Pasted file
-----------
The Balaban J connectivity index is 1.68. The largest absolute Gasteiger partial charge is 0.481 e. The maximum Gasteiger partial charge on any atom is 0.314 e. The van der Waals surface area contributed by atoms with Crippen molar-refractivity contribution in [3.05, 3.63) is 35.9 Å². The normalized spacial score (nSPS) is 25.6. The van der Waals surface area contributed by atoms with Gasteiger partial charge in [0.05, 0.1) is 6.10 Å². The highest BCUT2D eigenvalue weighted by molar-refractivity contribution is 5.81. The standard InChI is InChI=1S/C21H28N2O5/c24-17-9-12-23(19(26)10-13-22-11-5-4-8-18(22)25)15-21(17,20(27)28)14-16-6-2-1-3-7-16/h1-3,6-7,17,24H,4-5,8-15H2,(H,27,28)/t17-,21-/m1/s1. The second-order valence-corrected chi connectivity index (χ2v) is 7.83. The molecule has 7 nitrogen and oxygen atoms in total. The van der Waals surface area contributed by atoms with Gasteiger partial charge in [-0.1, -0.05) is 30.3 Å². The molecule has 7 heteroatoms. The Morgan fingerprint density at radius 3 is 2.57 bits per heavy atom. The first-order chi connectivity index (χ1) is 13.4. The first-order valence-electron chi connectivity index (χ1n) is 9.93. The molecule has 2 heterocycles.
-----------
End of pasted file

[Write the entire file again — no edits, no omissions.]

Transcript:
The Balaban J connectivity index is 1.68. The largest absolute Gasteiger partial charge is 0.481 e. The maximum Gasteiger partial charge on any atom is 0.314 e. The van der Waals surface area contributed by atoms with Crippen molar-refractivity contribution in [3.05, 3.63) is 35.9 Å². The normalized spacial score (nSPS) is 25.6. The van der Waals surface area contributed by atoms with Gasteiger partial charge in [0.05, 0.1) is 6.10 Å². The highest BCUT2D eigenvalue weighted by molar-refractivity contribution is 5.81. The standard InChI is InChI=1S/C21H28N2O5/c24-17-9-12-23(19(26)10-13-22-11-5-4-8-18(22)25)15-21(17,20(27)28)14-16-6-2-1-3-7-16/h1-3,6-7,17,24H,4-5,8-15H2,(H,27,28)/t17-,21-/m1/s1. The second-order valence-corrected chi connectivity index (χ2v) is 7.83. The molecule has 7 nitrogen and oxygen atoms in total. The van der Waals surface area contributed by atoms with Gasteiger partial charge in [-0.1, -0.05) is 30.3 Å². The molecule has 7 heteroatoms. The Morgan fingerprint density at radius 3 is 2.57 bits per heavy atom. The first-order chi connectivity index (χ1) is 13.4. The first-order valence-electron chi connectivity index (χ1n) is 9.93. The molecule has 2 heterocycles.